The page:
An interview with John Fleck

fleck

John Fleck is an actor and performance artist who has appeared in some of television’s most iconic shows. He has appeared on Seinfeld, Star Trek (Enterprise, Deep Space Nine), Babylon 5, Carnivale, The Gathering, Murder One, Weeds, and True Blood, just to name a few. He also appears in the films Howard the Duck and Waterworld, and ZZ Top’s classic music video Legs.

Fleck has won countless grants and awards. He can be found working hard in for various theaters around the U.S. and often works as a performer in world-renowned video artist, Bill Viola’s pieces. He was recently featured in Mr. Viola pieces at The Getty Center (LA), The Guggenheim (NY & Berlin), The Tate Museum (London) the Venice Biennalle and at the National Art Gallery (London).

 

What were you like as a child? Did you have an active imagination from an early age?

I was very sweet (according to my mother who died in 2000). I think my sweetness was an attempt to correct some of the volatility between Mother & Father. We moved a lot . I went to about 13 different schools growing up so I never had solid ground under my feet or any best friends (and Father was very critical of me)– so yes, I did develop an active imagination that allowed me to escape the reality of where I was.

What was it like to grow up catholic? Do you think religion is unintentionally often more harmful than good?

My family was never devout even though we kids along with Mom (never Father) went to Mass on all the high Holy Days. I was an altar boy for about 2 years . At one point my Father moved the family down to Southern Ohio (across from Kentucky). He was a traveling salesman (at that time) so we never saw him and I loved it . I went to Holy Redeemer Elementary school and I joined the choir and became a very devout Altar boy. I loved the pageantry of the Mass and the ritual of it all. But it became very obsessive where I had to do every genuflection & prayer 9 times. 3 is the trinity. 3 x 3 = 9 (which to me was the holiest of numbers). Interestingly enough, after we moved (when I was in 6th grade) I never went to Church again (except again on Christmas & Easter). But my imagination was definitely fed by the spectacle of the Mass & and Heaven / Hell concept. My first solo works were very operatic, all about the extremism of Heaven / Hell. Good / Bad. Woman / Man. And all my work has had a ‘spiritual’ intent (framed within an often shocking extreme exterior) of breaking out of the shackles of shame (inflicted by religion or culture) that bind me – and discovering the TRUTH of who I really am.

When did you first discover theater? Do you happen to remember what was running through your mind when you first saw a play performed live?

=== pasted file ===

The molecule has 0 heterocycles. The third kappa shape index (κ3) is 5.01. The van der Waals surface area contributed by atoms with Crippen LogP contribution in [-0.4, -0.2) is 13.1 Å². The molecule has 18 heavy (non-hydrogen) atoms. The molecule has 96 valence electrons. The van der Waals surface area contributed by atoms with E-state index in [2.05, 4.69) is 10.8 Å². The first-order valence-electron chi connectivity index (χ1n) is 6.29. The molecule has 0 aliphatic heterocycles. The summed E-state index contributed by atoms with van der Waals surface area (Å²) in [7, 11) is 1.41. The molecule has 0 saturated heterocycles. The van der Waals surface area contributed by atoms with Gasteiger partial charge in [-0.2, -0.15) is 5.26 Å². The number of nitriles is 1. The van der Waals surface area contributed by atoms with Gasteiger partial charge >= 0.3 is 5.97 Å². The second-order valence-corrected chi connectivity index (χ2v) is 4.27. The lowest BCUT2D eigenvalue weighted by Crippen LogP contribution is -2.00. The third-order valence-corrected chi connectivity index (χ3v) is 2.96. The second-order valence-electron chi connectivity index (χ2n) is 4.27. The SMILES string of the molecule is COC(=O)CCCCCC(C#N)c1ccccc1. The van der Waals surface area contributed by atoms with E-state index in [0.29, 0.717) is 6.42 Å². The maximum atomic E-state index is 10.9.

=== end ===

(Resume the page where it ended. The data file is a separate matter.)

My family did not go to theater, just movies. The first theater experience that had a profound impact was a touring production of Hair in Cleveland, Ohio. My brother in law had an extra ticket and he took me when I was 16 years old. That was radical at the time, people taking their clothes off on stage . Funny how all my early ‘solo’ shows had me getting naked sometime in the show… What can I say? I was a punk rocker performance artist .

Why do you think theater has always had such a timeless appeal?

I believe the Greeks coined the word Katharsis: to cleanse, purge, from katharos, the process of releasing, and thereby providing relief from, strong or repressed emotions. Isn’t that what great theater or performance art does for us? Better to see dark, dangerous behavior acted out on stage than to act it out in our personal lives . Ah, catharsis. And what about the lighter colors of human behavior. It’s nice to see a validating reflection of our beliefs & morals up on that stage as well.

What was your very first acting role?

I do remember in 3rd Grade being cast as the lead in The Ugly Duckling. Yes, I was the Ugly Duckling. I still remember my first lyrics & melody, “I swim round & around like a merry go-round’. That’s all I remember but I loved the attention and I was perfectly cast. I had no intention of being an actor. I majored in business . But after flunking trigonometry 3 times at Cleveland State University, I decided (with a friend) to audition to be in the chorus of Gypsy at a community theater and got it. And then I did chorus work in Sweet Charity in another Cleveland community Theater . And then I drove cross country to audition for the American Academy of Dramatic Arts in Pasadena (at the time). I got in. God only knows I needed to study a lot more after AADA. I took everything (voice, dance, improv, etc).

What is the most challenging aspect of bringing your self-scripted solo work to life on stage?

Confidence is the key for me. If I allow self-doubt and self-criticism to take over, I’m done for. DISCIPLINE is important to get to the finish line. Keep on trucking’ is all I can say. Also, don’t be afraid to ask for help. Also, book yourself somewhere. If it weren’t for ‘deadline fever’ I never would’ve created anything. But once it’s booked somewhere, you’ve got to bring something to the table. Sometimes it can be intimidating having to bite off a BIG piece all at once. I love to develop original material in small chunks, such as a group show where I have to create a 5 or 10 minute piece. If it works, I will then expand it to 20 minutes at another gig until I get an hour full length piece.

What do you love most about acting?

I still take an acting class in LA . It’s important for me to keep my chops up (is that the expression)? With TV or film work you’re lucky if you have a 3 page scene to dig into . So I find a good workshop and an occasional play gives me characters that have more of an arc and more meat to chew on. Irregardless of 3 TV pages (or) a full length play, I love the engagement with other actors. Since I come from a ‘solo performer’ world as well, I get a real kick working with other actors. What do I love about acting? I love it when I’m focused and know what I want in a scene and me and another actor are listening to each other and don’t have any idea what’s coming next because we’re so in the moment. It’s the closest thrill I get next to parachuting out of a plane (not that I’ve ever done that but I can only imagine)

Do you ever get nervous about how your work will be received by the public?

Whenever I go out on stage I get butterflies. I psych myself out saying it’s ‘excitement’ rather than ‘fear’. As I said, it’s like parachuting for me. Is my chute going to open or am I going to go SPLAT on the stage ? In regards to my self scripted work, I often work with a director (and some other 3rd eyes) so that gives me confidence and other points of view . And hey, not everyone is going to like you. I’ve had people walk out of my earlier shows, usually enraged . My work used to be very cutting edge & shocking. But all in all, I’ve tended to get a lot of good press and response. But every now & then there’s a critic who just hates what you do. But if you can’t take the heat, stay out of the kitchen as they say.